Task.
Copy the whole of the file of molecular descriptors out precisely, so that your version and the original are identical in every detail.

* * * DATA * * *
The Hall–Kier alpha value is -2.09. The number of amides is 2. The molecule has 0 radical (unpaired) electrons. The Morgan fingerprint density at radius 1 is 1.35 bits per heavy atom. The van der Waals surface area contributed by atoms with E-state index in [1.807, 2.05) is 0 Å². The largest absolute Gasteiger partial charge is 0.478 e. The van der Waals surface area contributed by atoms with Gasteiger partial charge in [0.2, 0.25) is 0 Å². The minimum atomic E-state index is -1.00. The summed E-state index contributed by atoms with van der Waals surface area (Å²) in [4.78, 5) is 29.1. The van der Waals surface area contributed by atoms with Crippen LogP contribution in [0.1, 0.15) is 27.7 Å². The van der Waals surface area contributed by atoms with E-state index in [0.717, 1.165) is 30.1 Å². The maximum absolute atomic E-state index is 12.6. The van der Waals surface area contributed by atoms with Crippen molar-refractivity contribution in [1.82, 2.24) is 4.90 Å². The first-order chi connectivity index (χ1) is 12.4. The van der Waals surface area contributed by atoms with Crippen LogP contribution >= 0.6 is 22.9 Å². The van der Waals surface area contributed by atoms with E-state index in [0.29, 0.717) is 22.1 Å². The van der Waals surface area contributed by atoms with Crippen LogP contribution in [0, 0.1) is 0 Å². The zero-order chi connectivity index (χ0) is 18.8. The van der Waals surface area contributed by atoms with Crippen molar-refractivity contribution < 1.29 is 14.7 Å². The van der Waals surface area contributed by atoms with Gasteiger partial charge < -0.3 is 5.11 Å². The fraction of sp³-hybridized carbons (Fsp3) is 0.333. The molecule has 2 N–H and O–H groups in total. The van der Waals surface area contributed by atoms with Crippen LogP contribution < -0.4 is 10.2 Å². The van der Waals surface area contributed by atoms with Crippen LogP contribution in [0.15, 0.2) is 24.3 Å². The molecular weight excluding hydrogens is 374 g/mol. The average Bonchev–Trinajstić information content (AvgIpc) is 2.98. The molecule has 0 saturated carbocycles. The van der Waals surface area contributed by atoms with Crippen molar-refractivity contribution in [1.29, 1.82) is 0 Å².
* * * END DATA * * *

The Hall–Kier alpha value is -2.09. The number of amides is 2. The molecule has 0 radical (unpaired) electrons. The Morgan fingerprint density at radius 1 is 1.35 bits per heavy atom. The van der Waals surface area contributed by atoms with E-state index in [1.807, 2.05) is 0 Å². The largest absolute Gasteiger partial charge is 0.478 e. The van der Waals surface area contributed by atoms with Gasteiger partial charge in [0.2, 0.25) is 0 Å². The minimum atomic E-state index is -1.00. The summed E-state index contributed by atoms with van der Waals surface area (Å²) in [4.78, 5) is 29.1. The van der Waals surface area contributed by atoms with Crippen LogP contribution in [0.1, 0.15) is 27.7 Å². The van der Waals surface area contributed by atoms with E-state index in [0.717, 1.165) is 30.1 Å². The maximum absolute atomic E-state index is 12.6. The van der Waals surface area contributed by atoms with Crippen molar-refractivity contribution in [1.82, 2.24) is 4.90 Å². The first-order chi connectivity index (χ1) is 12.4. The van der Waals surface area contributed by atoms with Crippen LogP contribution >= 0.6 is 22.9 Å². The van der Waals surface area contributed by atoms with E-state index in [0.29, 0.717) is 22.1 Å². The van der Waals surface area contributed by atoms with Crippen LogP contribution in [0, 0.1) is 0 Å². The zero-order chi connectivity index (χ0) is 18.8. The van der Waals surface area contributed by atoms with Crippen molar-refractivity contribution < 1.29 is 14.7 Å². The van der Waals surface area contributed by atoms with Gasteiger partial charge < -0.3 is 5.11 Å². The fraction of sp³-hybridized carbons (Fsp3) is 0.333. The molecule has 2 N–H and O–H groups in total. The van der Waals surface area contributed by atoms with Crippen LogP contribution < -0.4 is 10.2 Å². The van der Waals surface area contributed by atoms with Crippen LogP contribution in [0.15, 0.2) is 24.3 Å². The molecular weight excluding hydrogens is 374 g/mol. The average Bonchev–Trinajstić information content (AvgIpc) is 2.98. The molecule has 0 saturated carbocycles. The van der Waals surface area contributed by atoms with Crippen molar-refractivity contribution in [1.29, 1.82) is 0 Å².